Moreover, she was the driving force in the performance: it was her interpretation that provided a powerful impulse for the evolution of the story. Angelica, after finding out that her son has died, imagines taking her own life as the only way to be reunited with him. With a desperate gesture, Angelica tears away the veil from her head and covers a statue of the Madonna: she does not want the Virgin Mary to see her commit suicide. The severe dissonances of the score were enhanced by Racette's tone in her delirious monologue, accompanied by plaintive violins.
Finally the curtain opened on Gianni Schicchi, and the audience's reaction said a lot about this production: laughs cheered the imaginative space portrayed on stage. In fact, it is impossible to talk of a mere update for this opera. It was more a timeless situation that director James Robinson and designer Allen Moyer had in mind. This opera was originally thought to be set in Florence at the end of Duecento – at a time in which Dante, from whose Divine Comedy the title character is drawn, was still alive.
In this version, the setting becomes a surreal bi-chromatic geometrical space inhabited by parodic characters. Costumes by Bruno Schwengl match the set's colours, creating a dreamlike harmony, which also benefits from a subtle use of lighting.
The overall effect was that of a cinematic and surreal vision. These parodic tones were perhaps the reason why a gigantic image of a Florentine landscape through a window broke the surreal atmosphere, disharmoniously. The desire for the presence of Italian folklore was perhaps pushed to the extreme, and not always with success.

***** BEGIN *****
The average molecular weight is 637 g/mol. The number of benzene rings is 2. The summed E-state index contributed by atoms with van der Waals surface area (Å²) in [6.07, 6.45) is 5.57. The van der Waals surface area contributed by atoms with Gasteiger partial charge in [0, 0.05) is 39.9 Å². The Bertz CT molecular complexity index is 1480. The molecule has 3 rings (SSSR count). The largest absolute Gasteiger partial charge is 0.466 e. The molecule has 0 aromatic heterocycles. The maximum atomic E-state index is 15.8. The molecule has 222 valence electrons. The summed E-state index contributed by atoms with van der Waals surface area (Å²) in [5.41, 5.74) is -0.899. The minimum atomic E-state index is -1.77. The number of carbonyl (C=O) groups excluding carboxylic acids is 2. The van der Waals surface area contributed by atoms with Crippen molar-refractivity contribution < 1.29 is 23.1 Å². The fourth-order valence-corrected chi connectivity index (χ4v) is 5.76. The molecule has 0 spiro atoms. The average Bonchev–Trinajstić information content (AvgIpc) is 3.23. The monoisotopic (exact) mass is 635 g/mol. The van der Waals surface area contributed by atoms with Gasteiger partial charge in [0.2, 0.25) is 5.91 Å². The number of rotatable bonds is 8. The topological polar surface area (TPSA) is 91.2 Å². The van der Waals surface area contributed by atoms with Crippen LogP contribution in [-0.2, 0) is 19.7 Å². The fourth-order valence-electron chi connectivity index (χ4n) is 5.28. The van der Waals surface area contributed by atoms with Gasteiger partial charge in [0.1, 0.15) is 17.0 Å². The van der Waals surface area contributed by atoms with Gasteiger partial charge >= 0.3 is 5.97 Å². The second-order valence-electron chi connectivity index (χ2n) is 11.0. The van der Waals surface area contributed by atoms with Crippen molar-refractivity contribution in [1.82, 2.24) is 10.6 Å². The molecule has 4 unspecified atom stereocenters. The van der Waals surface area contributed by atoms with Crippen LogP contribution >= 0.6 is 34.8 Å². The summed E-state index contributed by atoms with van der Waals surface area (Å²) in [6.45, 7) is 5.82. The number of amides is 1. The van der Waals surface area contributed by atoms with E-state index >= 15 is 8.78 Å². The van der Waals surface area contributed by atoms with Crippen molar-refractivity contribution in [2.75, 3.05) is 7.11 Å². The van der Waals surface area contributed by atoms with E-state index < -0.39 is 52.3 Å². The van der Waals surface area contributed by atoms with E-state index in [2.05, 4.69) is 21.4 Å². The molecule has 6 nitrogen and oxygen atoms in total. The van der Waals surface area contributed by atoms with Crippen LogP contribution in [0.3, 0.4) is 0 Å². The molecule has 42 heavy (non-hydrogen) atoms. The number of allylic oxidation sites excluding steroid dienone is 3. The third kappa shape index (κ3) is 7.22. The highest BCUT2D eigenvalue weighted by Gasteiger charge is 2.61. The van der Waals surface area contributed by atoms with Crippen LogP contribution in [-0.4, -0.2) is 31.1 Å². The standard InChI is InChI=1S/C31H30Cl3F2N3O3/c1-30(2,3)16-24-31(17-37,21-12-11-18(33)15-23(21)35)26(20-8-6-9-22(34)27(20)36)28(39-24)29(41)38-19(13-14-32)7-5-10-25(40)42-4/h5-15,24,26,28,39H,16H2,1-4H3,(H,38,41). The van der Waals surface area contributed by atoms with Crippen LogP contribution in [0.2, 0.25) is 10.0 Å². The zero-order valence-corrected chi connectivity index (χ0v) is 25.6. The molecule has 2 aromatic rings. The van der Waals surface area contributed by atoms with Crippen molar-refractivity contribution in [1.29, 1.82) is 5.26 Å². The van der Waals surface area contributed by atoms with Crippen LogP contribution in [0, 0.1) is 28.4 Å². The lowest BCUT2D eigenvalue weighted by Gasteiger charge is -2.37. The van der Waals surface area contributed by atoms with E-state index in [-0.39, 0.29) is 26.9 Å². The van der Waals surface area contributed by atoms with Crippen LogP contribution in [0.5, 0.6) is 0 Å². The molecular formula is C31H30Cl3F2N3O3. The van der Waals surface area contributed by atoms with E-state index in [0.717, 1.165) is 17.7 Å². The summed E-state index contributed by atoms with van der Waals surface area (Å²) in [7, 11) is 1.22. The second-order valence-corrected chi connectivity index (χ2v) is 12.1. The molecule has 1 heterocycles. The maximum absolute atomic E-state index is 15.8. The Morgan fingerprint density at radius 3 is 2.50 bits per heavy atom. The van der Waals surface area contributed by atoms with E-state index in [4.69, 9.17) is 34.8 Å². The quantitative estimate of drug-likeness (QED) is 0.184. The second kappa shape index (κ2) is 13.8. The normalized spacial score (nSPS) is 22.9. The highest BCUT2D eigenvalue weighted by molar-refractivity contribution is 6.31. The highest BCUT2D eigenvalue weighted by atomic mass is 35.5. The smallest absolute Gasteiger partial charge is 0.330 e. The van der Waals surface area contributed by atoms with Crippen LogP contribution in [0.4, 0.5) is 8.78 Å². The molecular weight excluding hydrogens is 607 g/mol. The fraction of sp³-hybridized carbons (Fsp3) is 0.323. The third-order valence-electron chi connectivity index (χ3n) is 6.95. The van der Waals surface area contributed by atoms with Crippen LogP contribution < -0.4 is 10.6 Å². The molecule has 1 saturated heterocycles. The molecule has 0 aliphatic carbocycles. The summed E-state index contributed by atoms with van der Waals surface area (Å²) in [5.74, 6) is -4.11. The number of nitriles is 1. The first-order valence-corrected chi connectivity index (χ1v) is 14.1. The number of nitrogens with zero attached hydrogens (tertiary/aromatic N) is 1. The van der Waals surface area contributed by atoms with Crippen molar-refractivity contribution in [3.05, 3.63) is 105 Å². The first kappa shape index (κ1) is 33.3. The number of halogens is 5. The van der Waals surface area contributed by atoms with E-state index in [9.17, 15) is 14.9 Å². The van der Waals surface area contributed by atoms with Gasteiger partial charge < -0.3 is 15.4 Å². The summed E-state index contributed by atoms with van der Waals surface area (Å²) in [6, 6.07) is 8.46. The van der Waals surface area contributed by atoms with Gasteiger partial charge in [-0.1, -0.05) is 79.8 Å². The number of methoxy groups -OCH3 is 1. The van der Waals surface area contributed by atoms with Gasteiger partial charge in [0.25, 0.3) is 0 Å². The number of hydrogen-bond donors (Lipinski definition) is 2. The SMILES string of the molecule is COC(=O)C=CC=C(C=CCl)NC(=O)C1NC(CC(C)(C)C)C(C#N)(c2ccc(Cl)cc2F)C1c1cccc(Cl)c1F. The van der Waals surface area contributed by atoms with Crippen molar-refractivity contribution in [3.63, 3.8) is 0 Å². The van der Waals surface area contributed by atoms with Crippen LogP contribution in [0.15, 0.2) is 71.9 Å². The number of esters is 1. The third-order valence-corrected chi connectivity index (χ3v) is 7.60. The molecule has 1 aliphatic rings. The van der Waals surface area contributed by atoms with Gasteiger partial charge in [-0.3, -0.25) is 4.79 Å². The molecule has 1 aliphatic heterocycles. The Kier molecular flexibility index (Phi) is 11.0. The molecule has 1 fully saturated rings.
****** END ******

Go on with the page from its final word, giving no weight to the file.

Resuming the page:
As for the singing, Gavanelli's Schicchi suffered from the same lack of projection that affected his Michele. And yet, his Schicchi was memorable, thanks to his charisma and the vocal nuances he was able to master with subtlety and precision.
On the other hand, David Lomelí did not manage to depict a convincing Rinuccio, especially due to a detectable flatness of his vocal reading. Racette portrayed a spirited and humorous Lauretta, and his big number 'O mio babbino caro' was a success.
Among the secondary roles, Meredith Arwady, Catherine Cook and Rebekah Camm were delightful, as Zita, La Ciesca and Nella respectively. Ensemble scenes were beautifully rendered too, and the entire cast benefited from witty choreography.
Under the baton of Patrick Summers, the orchestra never sounded incisive and, inexplicably, some sections were far more preponderant than others - the brass in particular. Gianni Schicchi was perhaps the most musically nuanced performance, with its moments of powerful crescendo that Puccini's score demands.
Despite some problematic elements, many characteristics made this Trittico a successful event. Patricia Racette as the heroine of the three operas, an unrivalled Ewa Podles dominating the stage, and a memorable Paolo Gavanelli were able to offer the audience a genuinely rewarding sample of artistry and entertainment.
Photos credits: Cory Weaver